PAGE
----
Does Alice Walker believe that the “Everyday Use” of the old quilts is protecting or destroying tradition? Remember from the Introduction that we are told that Alice Walker resembles each of the characters in her narrative.
The remarkable poem ‘Everyday use’ by Alice Walker was set in the late 60’s or early 70’s. “This was a time when African-Americans were struggling to define their personal identities in cultural terms.” Terms like “Negro” were slowly being removed from the vernacular and instead, were being replaced with “Black”. There was “Black power”, “Black Nationalism” and “Black Pride”. Many African-American individuals were looking to rediscover their African roots and were ready to discard and deny their American heritage, which was packed with stories of suffering and injustice. “In ‘Everyday Use’, Alice Walker argues that an African-American is both African and American and to deny the American side of one’s heritage is disrespectful to one’s ancestors and consequently, harmful to one’s self.” She used characters such as Mama, Dee (Wangero), and Maggie to illustrate this idea.
‘Everyday Use’ concentrates on the relationships between women from different generations and their lasting legacy, as symbolised in the quilts they fashion together. There is a powerful connection between the generations, yet Dee’s lack of understanding of her history shows how these relationships are vulnerable too. The bond shared by Aunt Dicie and Mama, the seamstresses who crafted the quilts is remarkably different from the bond between Maggie and Dee, sisters who barely interact with one another and who share almost nothing in common. Just as Dee struggles to comprehend the significance and legacy of her name which has been passed along through many generations, she also struggles to understand the significance of the quilts, which contain swatches of clothes once worn or owned by at least a century’s worth of ancestors.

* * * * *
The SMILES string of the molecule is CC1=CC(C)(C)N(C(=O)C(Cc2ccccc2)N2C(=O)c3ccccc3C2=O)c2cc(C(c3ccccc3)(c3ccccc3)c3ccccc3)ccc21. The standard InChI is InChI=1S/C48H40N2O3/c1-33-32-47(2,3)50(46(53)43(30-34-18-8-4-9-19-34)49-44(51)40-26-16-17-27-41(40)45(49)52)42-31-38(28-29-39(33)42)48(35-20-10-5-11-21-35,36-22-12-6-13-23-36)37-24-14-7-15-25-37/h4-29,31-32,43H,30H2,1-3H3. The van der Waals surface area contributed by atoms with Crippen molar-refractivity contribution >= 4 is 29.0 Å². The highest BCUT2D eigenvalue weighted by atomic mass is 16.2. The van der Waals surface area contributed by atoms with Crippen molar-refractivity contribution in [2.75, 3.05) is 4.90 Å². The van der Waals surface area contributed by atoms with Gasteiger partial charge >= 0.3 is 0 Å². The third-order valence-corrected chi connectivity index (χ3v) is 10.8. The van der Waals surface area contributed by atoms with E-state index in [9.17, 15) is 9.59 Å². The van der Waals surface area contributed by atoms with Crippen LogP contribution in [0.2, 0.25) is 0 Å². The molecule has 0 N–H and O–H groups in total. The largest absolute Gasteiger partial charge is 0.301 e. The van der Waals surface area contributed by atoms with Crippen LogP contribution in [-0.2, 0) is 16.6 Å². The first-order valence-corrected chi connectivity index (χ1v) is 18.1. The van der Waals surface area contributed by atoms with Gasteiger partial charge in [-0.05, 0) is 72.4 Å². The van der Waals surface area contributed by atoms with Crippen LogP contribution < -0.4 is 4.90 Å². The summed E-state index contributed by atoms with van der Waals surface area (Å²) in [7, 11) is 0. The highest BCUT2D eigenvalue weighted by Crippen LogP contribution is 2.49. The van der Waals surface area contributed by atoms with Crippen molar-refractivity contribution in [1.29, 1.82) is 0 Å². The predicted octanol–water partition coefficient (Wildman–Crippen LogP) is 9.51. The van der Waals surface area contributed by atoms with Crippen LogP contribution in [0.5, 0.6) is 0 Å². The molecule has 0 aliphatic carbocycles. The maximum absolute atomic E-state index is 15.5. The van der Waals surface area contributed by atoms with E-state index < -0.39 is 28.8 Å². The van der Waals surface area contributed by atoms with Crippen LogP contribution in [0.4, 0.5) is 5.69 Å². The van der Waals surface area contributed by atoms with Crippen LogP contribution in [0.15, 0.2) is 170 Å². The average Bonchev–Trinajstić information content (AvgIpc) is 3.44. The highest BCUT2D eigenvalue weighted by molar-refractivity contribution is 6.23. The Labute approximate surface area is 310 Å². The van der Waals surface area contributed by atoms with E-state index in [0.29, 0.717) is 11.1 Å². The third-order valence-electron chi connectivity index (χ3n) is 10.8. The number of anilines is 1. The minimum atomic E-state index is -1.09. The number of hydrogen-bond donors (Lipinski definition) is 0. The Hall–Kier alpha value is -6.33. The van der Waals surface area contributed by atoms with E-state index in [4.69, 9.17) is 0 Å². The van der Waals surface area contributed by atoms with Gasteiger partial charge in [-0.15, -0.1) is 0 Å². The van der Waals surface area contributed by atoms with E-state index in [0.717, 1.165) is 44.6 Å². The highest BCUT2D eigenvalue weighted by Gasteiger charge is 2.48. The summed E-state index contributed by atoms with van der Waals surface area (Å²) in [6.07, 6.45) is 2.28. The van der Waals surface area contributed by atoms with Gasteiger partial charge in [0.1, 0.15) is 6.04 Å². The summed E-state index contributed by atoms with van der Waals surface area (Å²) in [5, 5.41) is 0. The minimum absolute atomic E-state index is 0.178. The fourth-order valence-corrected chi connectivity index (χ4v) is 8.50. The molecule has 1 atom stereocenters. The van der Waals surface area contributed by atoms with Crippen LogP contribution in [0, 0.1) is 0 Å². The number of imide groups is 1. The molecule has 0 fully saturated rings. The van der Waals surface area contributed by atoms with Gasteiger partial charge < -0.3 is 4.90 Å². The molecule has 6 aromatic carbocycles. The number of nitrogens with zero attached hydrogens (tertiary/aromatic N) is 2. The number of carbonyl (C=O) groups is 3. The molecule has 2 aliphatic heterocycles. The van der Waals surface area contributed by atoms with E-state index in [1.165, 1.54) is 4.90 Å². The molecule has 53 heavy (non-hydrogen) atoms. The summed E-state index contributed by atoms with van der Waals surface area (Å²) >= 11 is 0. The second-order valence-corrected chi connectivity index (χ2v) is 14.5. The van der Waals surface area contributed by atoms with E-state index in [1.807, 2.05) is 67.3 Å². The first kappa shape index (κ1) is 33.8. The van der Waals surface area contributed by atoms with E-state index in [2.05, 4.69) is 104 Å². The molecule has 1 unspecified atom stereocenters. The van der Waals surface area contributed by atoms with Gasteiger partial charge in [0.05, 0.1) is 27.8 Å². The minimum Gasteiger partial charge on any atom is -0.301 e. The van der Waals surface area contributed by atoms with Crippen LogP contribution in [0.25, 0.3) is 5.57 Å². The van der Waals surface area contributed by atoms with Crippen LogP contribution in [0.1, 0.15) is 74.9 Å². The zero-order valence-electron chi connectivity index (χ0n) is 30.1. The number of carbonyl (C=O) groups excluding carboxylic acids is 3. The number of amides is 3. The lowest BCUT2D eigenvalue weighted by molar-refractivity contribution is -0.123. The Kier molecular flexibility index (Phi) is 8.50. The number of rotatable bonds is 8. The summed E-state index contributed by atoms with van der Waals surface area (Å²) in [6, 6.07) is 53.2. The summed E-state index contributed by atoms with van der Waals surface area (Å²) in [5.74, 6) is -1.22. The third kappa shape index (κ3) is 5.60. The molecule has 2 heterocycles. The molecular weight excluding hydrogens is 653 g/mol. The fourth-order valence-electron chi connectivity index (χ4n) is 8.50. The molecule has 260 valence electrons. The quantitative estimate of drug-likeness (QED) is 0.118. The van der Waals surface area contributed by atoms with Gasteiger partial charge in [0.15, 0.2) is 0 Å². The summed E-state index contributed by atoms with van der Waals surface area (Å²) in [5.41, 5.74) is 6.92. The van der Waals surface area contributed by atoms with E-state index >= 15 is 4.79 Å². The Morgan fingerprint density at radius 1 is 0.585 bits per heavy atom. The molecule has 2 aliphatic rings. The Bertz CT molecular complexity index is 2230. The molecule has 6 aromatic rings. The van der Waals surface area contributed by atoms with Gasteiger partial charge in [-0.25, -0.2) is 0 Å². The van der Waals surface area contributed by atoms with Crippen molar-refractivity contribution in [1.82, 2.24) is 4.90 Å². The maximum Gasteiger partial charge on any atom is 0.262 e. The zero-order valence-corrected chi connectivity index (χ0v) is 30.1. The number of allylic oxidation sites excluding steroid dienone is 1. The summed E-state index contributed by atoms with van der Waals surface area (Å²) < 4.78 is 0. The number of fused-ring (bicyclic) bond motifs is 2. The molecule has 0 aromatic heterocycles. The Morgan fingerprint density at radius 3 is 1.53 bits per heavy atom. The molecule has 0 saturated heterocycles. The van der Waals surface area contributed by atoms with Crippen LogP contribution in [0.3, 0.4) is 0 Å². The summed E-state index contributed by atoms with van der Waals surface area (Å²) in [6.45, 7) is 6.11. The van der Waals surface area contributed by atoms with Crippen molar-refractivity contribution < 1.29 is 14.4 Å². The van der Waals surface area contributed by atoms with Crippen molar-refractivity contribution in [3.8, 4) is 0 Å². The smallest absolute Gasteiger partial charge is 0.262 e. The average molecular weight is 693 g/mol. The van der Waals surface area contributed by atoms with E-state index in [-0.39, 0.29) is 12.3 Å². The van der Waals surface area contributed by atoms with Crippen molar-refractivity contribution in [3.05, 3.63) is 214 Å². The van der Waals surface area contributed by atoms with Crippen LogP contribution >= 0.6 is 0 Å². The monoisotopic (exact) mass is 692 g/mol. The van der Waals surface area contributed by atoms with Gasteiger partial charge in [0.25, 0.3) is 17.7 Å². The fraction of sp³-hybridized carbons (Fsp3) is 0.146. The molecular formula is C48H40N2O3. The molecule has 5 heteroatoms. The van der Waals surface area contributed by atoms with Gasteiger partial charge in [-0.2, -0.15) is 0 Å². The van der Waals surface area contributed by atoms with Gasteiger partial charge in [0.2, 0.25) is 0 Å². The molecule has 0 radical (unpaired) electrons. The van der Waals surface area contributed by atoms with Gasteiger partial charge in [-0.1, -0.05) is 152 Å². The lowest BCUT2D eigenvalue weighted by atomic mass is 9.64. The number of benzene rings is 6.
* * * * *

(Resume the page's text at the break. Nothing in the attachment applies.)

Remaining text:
“The quilts are pieces of living history, documents in fabric that chronicle the lives of the various generations and the trials, such as war and poverty, that they faced.” They also serve as a testament to the family’s history of pride and struggle. Due to the limitations placed on Mama by poverty and lack of schooling, she considers her personal history to be one of her greatest treasures, with her house containing an array of handicrafts given to her by her extended family. “Instead of receiving a financial inheritance from her ancestors, Mama has been given the quilts. For her, these objects have a value that Dee, despite professing her desire to care for and preserve the quilts, is unable to fathom.”
The reader is able to grasp the significance of the quilts and how they represent the bonds between family through the way the narrator describes the process of making the quilts:
“They had been pieced by Grandma Dee and then Big Dee and me had hung them on the quilt frames on the front porch and quilted them.” These quilts aren’t just the creation of one single individual labouring away—“quilting for the Johnson women is an activity that involves bringing different generations together, as the narrator had to co-operate with her sister and mother to create the quilts.”